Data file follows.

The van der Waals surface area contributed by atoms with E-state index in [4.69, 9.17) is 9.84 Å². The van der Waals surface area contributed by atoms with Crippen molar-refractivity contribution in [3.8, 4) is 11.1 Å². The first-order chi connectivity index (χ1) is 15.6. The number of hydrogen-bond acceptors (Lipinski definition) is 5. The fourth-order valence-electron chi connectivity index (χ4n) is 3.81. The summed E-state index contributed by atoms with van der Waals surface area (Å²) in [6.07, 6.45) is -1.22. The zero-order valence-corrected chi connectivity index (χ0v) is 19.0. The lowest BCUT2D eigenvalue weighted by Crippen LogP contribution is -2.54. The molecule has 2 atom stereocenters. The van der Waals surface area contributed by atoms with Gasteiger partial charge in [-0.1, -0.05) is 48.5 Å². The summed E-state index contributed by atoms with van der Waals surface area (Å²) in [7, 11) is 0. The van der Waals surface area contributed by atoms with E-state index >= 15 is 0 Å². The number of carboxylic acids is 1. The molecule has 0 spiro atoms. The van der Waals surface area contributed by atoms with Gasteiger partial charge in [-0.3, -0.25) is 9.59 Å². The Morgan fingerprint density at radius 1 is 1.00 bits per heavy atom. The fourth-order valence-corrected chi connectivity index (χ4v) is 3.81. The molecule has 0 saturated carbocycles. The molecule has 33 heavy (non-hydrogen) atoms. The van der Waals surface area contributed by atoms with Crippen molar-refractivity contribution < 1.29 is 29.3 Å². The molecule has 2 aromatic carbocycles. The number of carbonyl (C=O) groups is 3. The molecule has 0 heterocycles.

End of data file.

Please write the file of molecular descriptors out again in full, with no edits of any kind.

The van der Waals surface area contributed by atoms with E-state index in [4.69, 9.17) is 9.84 Å². The van der Waals surface area contributed by atoms with Crippen molar-refractivity contribution in [3.8, 4) is 11.1 Å². The first-order chi connectivity index (χ1) is 15.6. The number of hydrogen-bond acceptors (Lipinski definition) is 5. The fourth-order valence-electron chi connectivity index (χ4n) is 3.81. The summed E-state index contributed by atoms with van der Waals surface area (Å²) in [6.07, 6.45) is -1.22. The zero-order valence-corrected chi connectivity index (χ0v) is 19.0. The lowest BCUT2D eigenvalue weighted by Crippen LogP contribution is -2.54. The molecule has 2 atom stereocenters. The van der Waals surface area contributed by atoms with Gasteiger partial charge in [-0.1, -0.05) is 48.5 Å². The summed E-state index contributed by atoms with van der Waals surface area (Å²) in [7, 11) is 0. The van der Waals surface area contributed by atoms with E-state index >= 15 is 0 Å². The number of carboxylic acids is 1. The molecule has 0 spiro atoms. The van der Waals surface area contributed by atoms with Gasteiger partial charge in [-0.3, -0.25) is 9.59 Å². The Morgan fingerprint density at radius 1 is 1.00 bits per heavy atom. The fourth-order valence-corrected chi connectivity index (χ4v) is 3.81. The molecule has 0 saturated carbocycles. The molecule has 33 heavy (non-hydrogen) atoms. The van der Waals surface area contributed by atoms with Crippen molar-refractivity contribution < 1.29 is 29.3 Å². The molecule has 2 aromatic carbocycles. The number of carbonyl (C=O) groups is 3. The molecule has 0 heterocycles.